Applying permaculture techniques can quadruple the amount of edible produce harvested as every square inch, including the vertical, is used. Climbing beans and squash are grown up and over suitable shrubs and trees without any detrimental effect to either. Herbs and vegetables, chosen wisely, flourish underneath and in-between fruit trees which can benefit tremendously from the association. The soil is kept permanently covered either by productive plants or useful green manure crops and the space between say rows of carrots and onions is kept lightly mulched at all times. Mulching deters weeds and serves to retain soil moisture thereby reducing the need for watering.
A permaculture plot may look chaotically cluttered to the uninitiated yet, to its ‘guardian’ it is nothing of the sort. Every plant, large or small, has its place and, if properly maintained, all should be visibly healthy and largely pest free.
Maintenance of such a plot is an on going process: invasive plants must be controlled either by regular thinning or pruning, dead or damaged twigs and plants must be removed and, preferably, composted. Ripe seeds should be harvested instead of just being allowed to scatter themselves and germinate in unsuitable or overcrowded locations. Care must be taken that plants requiring a certain amount of direct sunlight are not deprived of this by other, perhaps more competitive plants and there should be cuttings to propagate, roots to divide and other general work to be done around the year.
If plants are allowed to self-seed then, quite often, such seedlings will need to be thinned out or even, if there are far too many of them for comfort, pulled up and added to the compost bin. Failure to do this will result in, over a two to four year period depending on which species are involved, particular families of plants dominating the garden and, indeed, completely taking over to the detriment of everything else, destroying the all important balance in the process.
In any permaculture plot, particularly if it is intended to provide a regular supply of fresh fruit, vegetables and herbs for household consumption, it is usually necessary to dedicate three relatively small areas for the cultivation of seasonal annual varieties such as cabbage, cauliflower, tomatoes, capsicums, chillies, coriander, etc. with each plot being used for allied species on seasonal rotation to help retain soil productivity and associated nutrition. Alternatively, instead of retaining three large or medium sized plots for this purpose, such seasonal items can be scattered throughout the garden in small areas and, of course, in plant pots and other suitable containers.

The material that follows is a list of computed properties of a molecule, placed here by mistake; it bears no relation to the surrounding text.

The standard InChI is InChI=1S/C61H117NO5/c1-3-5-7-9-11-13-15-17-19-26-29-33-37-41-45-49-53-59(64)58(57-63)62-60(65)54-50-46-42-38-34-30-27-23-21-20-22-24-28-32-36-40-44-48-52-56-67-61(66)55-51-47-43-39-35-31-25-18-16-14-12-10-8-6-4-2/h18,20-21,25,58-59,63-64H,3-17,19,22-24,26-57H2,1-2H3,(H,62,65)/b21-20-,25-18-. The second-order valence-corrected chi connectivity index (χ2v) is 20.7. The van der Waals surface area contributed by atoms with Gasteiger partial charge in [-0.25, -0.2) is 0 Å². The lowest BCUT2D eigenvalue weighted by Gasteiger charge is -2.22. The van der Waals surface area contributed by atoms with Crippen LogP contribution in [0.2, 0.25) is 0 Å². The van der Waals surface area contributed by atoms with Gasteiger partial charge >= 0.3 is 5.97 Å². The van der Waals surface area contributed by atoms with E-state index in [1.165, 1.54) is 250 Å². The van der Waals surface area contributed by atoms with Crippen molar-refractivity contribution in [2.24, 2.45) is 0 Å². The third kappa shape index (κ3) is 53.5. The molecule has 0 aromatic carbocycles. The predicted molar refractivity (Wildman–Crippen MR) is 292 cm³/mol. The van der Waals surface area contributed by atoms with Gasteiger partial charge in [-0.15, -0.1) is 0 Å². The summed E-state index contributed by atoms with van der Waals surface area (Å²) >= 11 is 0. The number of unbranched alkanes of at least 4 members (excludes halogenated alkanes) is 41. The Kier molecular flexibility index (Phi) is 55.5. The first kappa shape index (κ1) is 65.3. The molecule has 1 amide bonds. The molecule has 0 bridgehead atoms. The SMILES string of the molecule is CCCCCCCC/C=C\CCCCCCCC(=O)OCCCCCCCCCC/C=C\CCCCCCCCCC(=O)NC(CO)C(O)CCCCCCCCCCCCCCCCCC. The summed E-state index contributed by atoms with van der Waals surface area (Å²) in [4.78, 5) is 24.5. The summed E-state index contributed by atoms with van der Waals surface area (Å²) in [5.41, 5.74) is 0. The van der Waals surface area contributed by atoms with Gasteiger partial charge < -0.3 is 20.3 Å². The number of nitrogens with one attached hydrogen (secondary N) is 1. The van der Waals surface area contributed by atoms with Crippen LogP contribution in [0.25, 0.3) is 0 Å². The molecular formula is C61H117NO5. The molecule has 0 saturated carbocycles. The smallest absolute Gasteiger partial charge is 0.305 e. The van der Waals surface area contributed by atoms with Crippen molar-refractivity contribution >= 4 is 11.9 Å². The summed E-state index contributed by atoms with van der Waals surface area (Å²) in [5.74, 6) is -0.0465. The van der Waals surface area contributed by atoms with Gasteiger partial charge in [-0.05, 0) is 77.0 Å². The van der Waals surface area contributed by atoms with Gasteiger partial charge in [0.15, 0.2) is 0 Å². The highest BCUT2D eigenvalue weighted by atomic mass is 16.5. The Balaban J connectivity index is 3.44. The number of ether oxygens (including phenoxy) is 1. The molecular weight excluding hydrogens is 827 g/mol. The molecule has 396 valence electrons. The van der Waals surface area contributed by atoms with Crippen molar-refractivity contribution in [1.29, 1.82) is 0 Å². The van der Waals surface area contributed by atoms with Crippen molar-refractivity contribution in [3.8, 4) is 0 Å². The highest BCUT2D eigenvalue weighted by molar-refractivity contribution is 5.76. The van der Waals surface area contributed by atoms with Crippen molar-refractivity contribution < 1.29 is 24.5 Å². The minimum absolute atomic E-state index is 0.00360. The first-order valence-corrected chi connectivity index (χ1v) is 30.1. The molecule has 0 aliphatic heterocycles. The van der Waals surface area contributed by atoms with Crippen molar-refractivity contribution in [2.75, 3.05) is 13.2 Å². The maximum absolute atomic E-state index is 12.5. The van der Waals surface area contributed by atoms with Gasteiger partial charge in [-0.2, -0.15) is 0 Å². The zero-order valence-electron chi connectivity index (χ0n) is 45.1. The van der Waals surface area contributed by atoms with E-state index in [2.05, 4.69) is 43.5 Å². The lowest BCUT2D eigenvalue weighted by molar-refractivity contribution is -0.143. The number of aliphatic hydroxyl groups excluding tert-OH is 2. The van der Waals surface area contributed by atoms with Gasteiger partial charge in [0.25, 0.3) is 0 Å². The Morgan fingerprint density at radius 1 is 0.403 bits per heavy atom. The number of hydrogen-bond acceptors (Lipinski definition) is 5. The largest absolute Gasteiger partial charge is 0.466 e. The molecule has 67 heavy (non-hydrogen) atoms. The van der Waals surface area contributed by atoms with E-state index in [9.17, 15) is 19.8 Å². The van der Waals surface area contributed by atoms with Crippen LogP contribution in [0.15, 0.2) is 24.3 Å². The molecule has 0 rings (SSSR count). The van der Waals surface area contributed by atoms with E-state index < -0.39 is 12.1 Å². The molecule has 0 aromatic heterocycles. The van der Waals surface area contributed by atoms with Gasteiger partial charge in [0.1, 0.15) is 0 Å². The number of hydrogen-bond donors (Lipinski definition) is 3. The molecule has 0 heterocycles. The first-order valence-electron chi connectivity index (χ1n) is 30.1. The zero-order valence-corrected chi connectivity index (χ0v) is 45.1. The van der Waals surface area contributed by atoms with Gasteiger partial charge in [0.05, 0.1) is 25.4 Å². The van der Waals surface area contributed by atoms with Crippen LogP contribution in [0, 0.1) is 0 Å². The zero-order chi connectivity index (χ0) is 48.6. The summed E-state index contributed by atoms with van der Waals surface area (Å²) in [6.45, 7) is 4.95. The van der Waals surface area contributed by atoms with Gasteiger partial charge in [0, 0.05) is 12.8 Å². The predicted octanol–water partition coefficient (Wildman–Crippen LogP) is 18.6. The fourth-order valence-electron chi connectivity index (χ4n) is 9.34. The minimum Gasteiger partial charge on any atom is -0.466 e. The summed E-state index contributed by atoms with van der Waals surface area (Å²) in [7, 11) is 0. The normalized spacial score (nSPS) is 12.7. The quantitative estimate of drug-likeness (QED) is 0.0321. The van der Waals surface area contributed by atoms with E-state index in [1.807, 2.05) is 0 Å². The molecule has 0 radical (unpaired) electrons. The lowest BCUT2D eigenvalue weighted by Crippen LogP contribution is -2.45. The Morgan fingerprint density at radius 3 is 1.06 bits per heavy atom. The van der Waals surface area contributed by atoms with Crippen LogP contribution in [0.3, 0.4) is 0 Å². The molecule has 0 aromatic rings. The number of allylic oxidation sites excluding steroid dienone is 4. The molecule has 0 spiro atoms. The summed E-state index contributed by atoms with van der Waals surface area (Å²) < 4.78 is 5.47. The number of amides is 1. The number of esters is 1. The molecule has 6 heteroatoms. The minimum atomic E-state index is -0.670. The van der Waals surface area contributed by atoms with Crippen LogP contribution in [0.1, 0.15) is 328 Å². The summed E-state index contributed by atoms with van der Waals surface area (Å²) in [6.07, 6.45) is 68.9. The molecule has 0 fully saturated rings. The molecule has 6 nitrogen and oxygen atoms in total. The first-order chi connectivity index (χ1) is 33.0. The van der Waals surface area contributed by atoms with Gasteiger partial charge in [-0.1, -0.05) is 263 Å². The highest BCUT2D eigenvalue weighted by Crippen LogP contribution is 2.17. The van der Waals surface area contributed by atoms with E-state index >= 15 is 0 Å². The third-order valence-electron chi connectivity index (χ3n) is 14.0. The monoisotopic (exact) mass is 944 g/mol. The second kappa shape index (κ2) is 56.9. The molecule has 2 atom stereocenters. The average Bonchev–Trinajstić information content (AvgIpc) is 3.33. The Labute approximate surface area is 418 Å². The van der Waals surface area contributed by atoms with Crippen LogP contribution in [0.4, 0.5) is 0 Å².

Flowers too, especially edible or otherwise useful ones, do have their place in a permaculture plot as some species deter insect pests, others attract bees and butterflies and others are, quite simply, attractive to look at and, hopefully, to smell!
I sincerely hope that this gives you a better idea of permaculture than you may have picked up from a long ago, previous column on this fascinating subject, and it will encourage you to rethink your gardens in a more long term, economically feasible, way.
Give permaculture some serious thought please… it’s well worth losing yourself in!
Please continue sending your gardening queries to firstname.lastname@example.org. Remember to include your location. Answers to selected questions will appear in a future issue of the magazine. This takes time. The writer will not respond directly by e-mail. E-mails with attachments will not be opened. Please note: the writer’s garden is not open to the public.